Yeah man. Now that I’m a rapper my mom looks at me different.
People have called the album misogynistic. I hear the same edge that I said runs through your standup and your comedy sketches, but do you feel that because hip hop has a fairly earned reputation for misogyny and homophobia that people fail to see the humor in Childish Gambino for what it is?
The only thing that bothers me is that people don’t give me the benefit of the doubt. I wrote 30 Rock and all this other stuff and I seem pretty open minded, and now that I’m rapping people won’t bring that [open mindedness] to the table. They’ll say, “This comedian is trying to rap.” But when the N-Word or the F-word gets thrown out there, [people decide] “He’s just a rapper now.” It has a twinge of, “But you were one of the good ones” to it, which bothers me because nobody does that about Chris Brown. Nobody is going to write an article about how 50 Cent is misogynistic.
But you play a wholesome character on a show that parents watch with their kids. Do you think people are more threatened by you [than someone like 50 Cent] because they don’t expect that from you?
Absolutely. That’s the thing. I stand by everything I say and I try to explain all of it. If you feel duped and don’t want your kids watching it, that’s weird, because I don’t do anything like that on Community, but don’t let your kids watch Community. That’s fine. I hear people say my work is misogynistic and yeah, it is, on purpose. You think I call my mom a bitch? I don’t! You think I call women bitches or hit people? I’ve never been like that my entire life. But the example I can give is that people freak out about the line, “I love bitches, I love pussy, I should be running PETA.” But if you replaced bitch with the phrase “well-educated women,” it would be more offensive. The point of the line is wordplay. I don’t think anyone out there is saying they don’t know women aren’t objects. The way I don’t think anyone says “What? Black people aren’t animals?” People know that, but they still say it. People still do it. All the stuff on my album isn’t right [and it isn’t supposed to be]. People expect art to be like the bible. And there is content in Camp to take away, but I want it to invoke an emotion.
Since hip hop is so regional in its sound and style, do you identify as a New York rapper or an Atlanta rapper?
Nah, I identify as a metropolitan rapper. Sometimes I shout out Atlanta because that’s where I grew up but I can’t rep one place. One part of Camp I talk about is African Americans are separated. We don’t have anything to hold onto because of… a lot of stuff I won’t get into. But I try not to say I’m a southern boy or a New Yorker, even though I’m from both those places. but I love L.A., I love Paris. I try to see myself as a citizen of the world, a rapper of the world.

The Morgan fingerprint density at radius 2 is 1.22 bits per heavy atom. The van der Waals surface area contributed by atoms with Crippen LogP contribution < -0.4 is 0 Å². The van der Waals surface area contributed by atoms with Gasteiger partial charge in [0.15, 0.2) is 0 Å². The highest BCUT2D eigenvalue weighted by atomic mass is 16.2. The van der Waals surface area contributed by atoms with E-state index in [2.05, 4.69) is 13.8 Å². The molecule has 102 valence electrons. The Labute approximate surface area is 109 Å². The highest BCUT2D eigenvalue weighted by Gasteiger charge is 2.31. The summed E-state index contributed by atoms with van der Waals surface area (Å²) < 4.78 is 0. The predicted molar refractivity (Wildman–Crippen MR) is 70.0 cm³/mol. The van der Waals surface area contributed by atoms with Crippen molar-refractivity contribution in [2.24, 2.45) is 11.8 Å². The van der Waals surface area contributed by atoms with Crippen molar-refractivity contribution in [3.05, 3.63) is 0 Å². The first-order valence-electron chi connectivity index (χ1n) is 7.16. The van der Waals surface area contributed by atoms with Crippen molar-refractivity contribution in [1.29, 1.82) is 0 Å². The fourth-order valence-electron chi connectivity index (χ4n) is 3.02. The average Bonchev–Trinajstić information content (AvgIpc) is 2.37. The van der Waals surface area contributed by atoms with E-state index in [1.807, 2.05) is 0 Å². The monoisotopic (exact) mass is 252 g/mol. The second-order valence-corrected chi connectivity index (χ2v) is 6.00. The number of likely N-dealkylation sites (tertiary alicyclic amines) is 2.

This question is hypothetical because you sold the venue out, but if there were tickets at the door and some kid wanted to know why he should spend his cash on a ticket, or the album for that matter, what would you tell him?
One thing that [people would say] in the studio was “we should put this drum in” and I’d say no because “it’s too typical. This record isn’t going to be typical.” You may not like it but it won’t be typical and I’m very proud of that. My album has no features or samples. It’s from the heart. I like to think its not typical and that’s what I’d tell the kid. Our show isn’t a typical rap show. I try to do something different. Kids in Maryland just get it for some reason. Kids in Baltimore, DC, Atlanta…
Yeah, middle class black kids, they get it. They get the language which is strange for me. It’s the first time I ever felt… I always felt like I was out of place. We played the album straight through in New York and this black kid came up to me with tears in his eyes and he said, “Yo, that was my life that you did. I get what you’re saying about feeling alone with your own people.”
Are they the same kids coming to Gambino shows as your stand-up?
Yeah, it’s weird. I heard someone tweet that there were fights in the crowd between Mystery Team fans and Derrick fans and Gambino fans. They were going at it. It’s all from the same place, but it’s very cool.
I’m about out of questions. Is there anything you’d like to add, or say to readers who read headlines that called you a misogynist but haven’t heard your music yet? Is there anything at all you want to say while the mic is still rolling?
Maybe I am, listen to the album. Come up with your own decision. Listen to the album and if you feel that way then, yeah, feel that way. It’s a challenge to listen to it and decide for yourself. People say, “I don’t like Black Swan,” but they haven’t seen the movie. People do that all the time. And I get it because there is so much shit in the world right now. I get it. People say you have to watch this or play that or listen to this and there is no time for it all. People have their own lifestyle and you can get everything you need at urban outfitters. You know what you need to think about some record from reading Pitchfork, or Vibe or The Source. It’s hard because there is so much shit out there but I challenge people to try and make their own decisions.
You’re challenging people to think for themselves.
I really do. People have called me a lot of things and I feel differently about myself [than they do]. And you might hear one thing and feel another. [If you listen to the record] you might like it.